Syrian rebels backed by Saudi Arabia have been winning their battles against the Assad regime, which is backed by Iran. In Yemen, pro-government forces have pushed back against the Houthis also backed by Iran. Iran slow defeat in Yemen, Syria just shows how weak Tehran is; a message whose champion has been Michael Ledeen.
Yemeni fighters allied with exiled President Abedrabbo Mansour Hadi have retaken the city of Daleh after pushing out Shiite Houthi rebels, local chiefs said on Tuesday.
The insurgents backed by troops loyal to former president Ali Abdullah Saleh had seized Daleh last month as they expanded southwards, triggering deadly confrontations with Sunni tribes and southern fighters.
The pro-Hadi forces made their advance two months into a Saudi-led air campaign aimed at restoring the president to power. Iran slow defeat in Yemen, Syria is showing us how weak Tehran really is.
“The whole city of Daleh is now under the control of the Popular Resistance Committees,” an umbrella group of southern factions, local chief Saleh al-Mansub said.
“All the military bases and strategic positions in the city are in the hands of the Popular Resistance Committees,” said another local chief, Ali al-Assmar.
Troops loyal to Saleh in the region had sided with the rebels.
On Tuesday, pro-Hadi southern fighters overran several positions, including bases of the renegade 33rd Armored Brigade.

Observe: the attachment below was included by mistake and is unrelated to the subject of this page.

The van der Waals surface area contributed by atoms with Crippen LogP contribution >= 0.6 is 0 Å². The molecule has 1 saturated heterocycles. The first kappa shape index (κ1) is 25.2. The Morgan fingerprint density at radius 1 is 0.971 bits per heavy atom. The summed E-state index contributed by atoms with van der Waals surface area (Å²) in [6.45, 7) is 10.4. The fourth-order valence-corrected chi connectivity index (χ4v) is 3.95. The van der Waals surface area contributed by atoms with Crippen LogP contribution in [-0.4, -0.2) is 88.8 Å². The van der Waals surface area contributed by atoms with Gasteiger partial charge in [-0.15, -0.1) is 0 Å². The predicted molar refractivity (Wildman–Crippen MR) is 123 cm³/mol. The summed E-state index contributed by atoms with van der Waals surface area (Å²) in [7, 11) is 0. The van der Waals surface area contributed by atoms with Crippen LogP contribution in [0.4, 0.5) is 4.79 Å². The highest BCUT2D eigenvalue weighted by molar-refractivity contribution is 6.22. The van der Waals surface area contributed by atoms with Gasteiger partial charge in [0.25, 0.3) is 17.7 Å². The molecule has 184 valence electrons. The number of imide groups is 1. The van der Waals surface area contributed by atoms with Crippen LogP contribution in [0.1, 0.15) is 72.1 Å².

Meanwhile, coalition warplanes struck Huthi positions on Mount Sabr in the central province of Taez, and in the northwestern province of Hajja on Tuesday, witnesses said.
In Aden, clashes continued between rebels and local fighters on the city’s northern outskirts, witnesses said.
Hadi took refuge in Aden after he escaped house arrest in Sanaa in February, but he fled to Riyadh after rebels started closing in on the southern port.
The United Nations, which had to postpone a conference on Yemen planned for Geneva this week, says the violence has killed more than 1,000 people and displaced close to half a million more.
Relief agency Oxfam warned on Tuesday that at least 16 million people, or two thirds of the population, had no access to clean drinking water because of the conflict.
Meanwhile, Yemen’s union of journalists said Tuesday that two reporters detained by the Huthis were killed the previous day in an air raid on a military base.
It denounced the rebels for holding the pair at a base that was repeatedly targeted, accusing them of “premeditated murder.”
A union statement named them as Abdullah Qabeel of Yemen Shabab television and Yusof al-Ayzari from the Suhail channel.
AFP contributed to this article.